Essential jazz and blues – alongside such pop-rock staples as The Doors’ debut album, Sly and the Family Stone’s “Stand!,” Radiohead’s “OK Computer” and Steve Martin’s “A Wild and Crazy Guy” – are among the recordings selected today for induction into the Library of Congress National Recording Registry. The registry recognizes recordings for their cultural, artistic and/or historical significance to American society and the nation’s audio legacy. Here is the background.
"Black Snake Moan"/ "Match Box Blues" (single)—Blind Lemon Jefferson (1928)
By the time of this recording in 1928, Blind Lemon Jefferson – an African-American street singer from a small country town outside of Dallas, Texas – had already reshaped and expanded the blues genre on record. Powerfully voiced singers such as Bessie Smith, who sang over a band accompaniment, had previously dominated recorded blues. However, with only his guitar for accompaniment and a high wailing tenor of a voice, Jefferson recorded a series of highly individualistic performances on record from 1925-29, the year of his death. He was not the first downhome blues singer to record, but his success was unprecedented and reached beyond the South to urban centers. His audience was primarily African-American, but a significant number of whites also bought his records. Though he used what were already traditional frameworks for many of his songs, Jefferson personalized them with the interplay between his voice and guitar, extending vocal phrases with long intricate lines of notes and adding or omitting measures in the song as it suited him. Jefferson did most of his recording for the Paramount label, which often had poor sound quality. This 1928 coupling, issued by the Okeh label, was of a higher quality and holds two of Jefferson’s best performances on two of his signature songs – "Matchbox Blues," later recorded by Carl Perkins, the Beatles and many others, and the eerie, lascivious "Black Snake Moan."
“My Funny Valentine" (single)—The Gerry Mulligan Quartet featuring Chet Baker (1953)
The Gerry Mulligan Quartet’s studio recording of "My Funny Valentine" had been a hit for the pianoless group in the autumn of 1952, so it was an established part of the quartet’s repertoire when producer Dick Bock recorded this live performance on May 20, 1953 at The Haig jazz club in Hollywood, California. At over five minutes, nearly twice as long as the single, trumpeter Chet Baker and baritone saxophonist Mulligan had room to stretch out. The result is a darker, more expressive version of "My Funny Valentine," propelled by a Carson Smith bass line that is simple, but insistent and almost ominous. After a short roll by drummer Larry Bunker, Baker’s solo is melancholy and direct, followed by Mulligan’s more playful chorus. When Baker rejoins Mulligan, the playing intensifies, punctuated by Baker’s plaintive wail. No occasional clinking of glasses on the live recording can diminish the power of this West Coast cool jazz classic. The popularity of the 1952 studio version may have helped to keep this performance in the vault until the 1960s. For many, however, this extended version has become the definitive Mulligan and Baker collaboration.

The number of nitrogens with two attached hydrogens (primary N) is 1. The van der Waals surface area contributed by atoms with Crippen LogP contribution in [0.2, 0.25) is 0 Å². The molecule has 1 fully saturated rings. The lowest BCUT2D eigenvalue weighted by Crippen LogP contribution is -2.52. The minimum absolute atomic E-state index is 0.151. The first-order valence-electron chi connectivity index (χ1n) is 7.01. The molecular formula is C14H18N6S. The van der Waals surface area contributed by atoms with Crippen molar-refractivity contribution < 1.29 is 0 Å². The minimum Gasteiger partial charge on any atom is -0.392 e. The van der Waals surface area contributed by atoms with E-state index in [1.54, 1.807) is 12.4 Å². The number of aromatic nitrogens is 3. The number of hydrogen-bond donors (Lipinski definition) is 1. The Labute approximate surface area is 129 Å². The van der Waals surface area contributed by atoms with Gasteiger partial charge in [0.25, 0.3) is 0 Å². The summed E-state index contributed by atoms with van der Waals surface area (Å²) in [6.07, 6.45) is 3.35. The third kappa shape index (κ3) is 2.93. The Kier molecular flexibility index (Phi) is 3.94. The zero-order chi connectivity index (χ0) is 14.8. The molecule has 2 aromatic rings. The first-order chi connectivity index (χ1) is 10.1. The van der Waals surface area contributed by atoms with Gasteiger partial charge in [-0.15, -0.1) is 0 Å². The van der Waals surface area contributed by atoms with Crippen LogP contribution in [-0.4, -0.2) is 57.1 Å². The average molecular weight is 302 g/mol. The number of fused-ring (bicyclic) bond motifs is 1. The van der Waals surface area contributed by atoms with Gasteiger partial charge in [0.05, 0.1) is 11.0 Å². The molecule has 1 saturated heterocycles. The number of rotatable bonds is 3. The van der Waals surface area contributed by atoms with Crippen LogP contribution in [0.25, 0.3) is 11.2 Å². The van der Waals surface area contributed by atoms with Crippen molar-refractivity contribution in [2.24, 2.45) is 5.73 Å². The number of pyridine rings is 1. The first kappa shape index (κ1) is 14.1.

"New Orleans’ Sweet Emma Barrett and her Preservation Hall Jazz Band" (album)—Sweet Emma and her Preservation Hall Jazz Band (1964)
This 1964 offering by seven veterans of New Orleans jazz, before a live Minneapolis audience, well illustrates the credo of music spoken simply—play the melody from the heart and elaborate with care. Pianist Sweet Emma Barrett, the Humphrey Brothers (clarinetist Willie and trumpeter Percy), trombonist "Big Jim" Robinson, bassist Alcide "Slow Drag" Pavageau, banjoist Emanuel Sayles and drummer Josie "Cie" Frazier perform in a manner that has become known as "New Orleans Revival Jazz" because of its association with a revived interest in New Orleans jazz, a style that emerged during the 1940s. The band’s style, which some might say is one of the rawest forms of early jazz, was inspired largely by the band led by trumpeter Willie "Bunk" Johnson. Johnson was supported by clarinetist George Lewis and trombonist "Big Jim" Robinson, all of whom were at the helm of the revival. The band’s music is simple, direct and majestic. The front-line (trumpet, clarinet and trombone) contains all the necessary elements of melody, harmony and rhythmic punctuation to provide the ear with a satisfying melodic, harmonic and rhythmic picture. The support of the rhythm section provides the solid four-beats-to-the-measure that pushes forward and holds back at the same time. This is the magical essence of New Orleans jazz.
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